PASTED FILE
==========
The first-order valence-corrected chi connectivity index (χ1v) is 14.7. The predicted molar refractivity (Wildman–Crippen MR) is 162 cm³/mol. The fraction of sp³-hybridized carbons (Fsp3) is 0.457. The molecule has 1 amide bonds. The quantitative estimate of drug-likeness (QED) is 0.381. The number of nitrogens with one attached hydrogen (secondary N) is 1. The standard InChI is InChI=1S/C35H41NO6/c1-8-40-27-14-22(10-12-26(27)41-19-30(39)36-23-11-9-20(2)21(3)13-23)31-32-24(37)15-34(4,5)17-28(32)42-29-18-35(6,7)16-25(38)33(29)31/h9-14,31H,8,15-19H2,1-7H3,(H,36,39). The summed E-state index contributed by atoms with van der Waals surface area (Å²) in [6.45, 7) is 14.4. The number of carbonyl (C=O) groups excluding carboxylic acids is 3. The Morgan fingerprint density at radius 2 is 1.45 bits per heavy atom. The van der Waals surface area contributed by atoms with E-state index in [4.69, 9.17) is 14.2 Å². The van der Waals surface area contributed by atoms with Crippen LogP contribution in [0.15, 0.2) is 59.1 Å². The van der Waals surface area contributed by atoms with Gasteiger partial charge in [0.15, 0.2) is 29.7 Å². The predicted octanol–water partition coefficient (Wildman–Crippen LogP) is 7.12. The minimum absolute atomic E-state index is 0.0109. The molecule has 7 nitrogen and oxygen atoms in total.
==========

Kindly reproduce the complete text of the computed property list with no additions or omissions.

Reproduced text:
The first-order valence-corrected chi connectivity index (χ1v) is 14.7. The predicted molar refractivity (Wildman–Crippen MR) is 162 cm³/mol. The fraction of sp³-hybridized carbons (Fsp3) is 0.457. The molecule has 1 amide bonds. The quantitative estimate of drug-likeness (QED) is 0.381. The number of nitrogens with one attached hydrogen (secondary N) is 1. The standard InChI is InChI=1S/C35H41NO6/c1-8-40-27-14-22(10-12-26(27)41-19-30(39)36-23-11-9-20(2)21(3)13-23)31-32-24(37)15-34(4,5)17-28(32)42-29-18-35(6,7)16-25(38)33(29)31/h9-14,31H,8,15-19H2,1-7H3,(H,36,39). The summed E-state index contributed by atoms with van der Waals surface area (Å²) in [6.45, 7) is 14.4. The number of carbonyl (C=O) groups excluding carboxylic acids is 3. The Morgan fingerprint density at radius 2 is 1.45 bits per heavy atom. The van der Waals surface area contributed by atoms with E-state index in [4.69, 9.17) is 14.2 Å². The van der Waals surface area contributed by atoms with Crippen LogP contribution in [0.15, 0.2) is 59.1 Å². The van der Waals surface area contributed by atoms with Gasteiger partial charge in [0.15, 0.2) is 29.7 Å². The predicted octanol–water partition coefficient (Wildman–Crippen LogP) is 7.12. The minimum absolute atomic E-state index is 0.0109. The molecule has 7 nitrogen and oxygen atoms in total.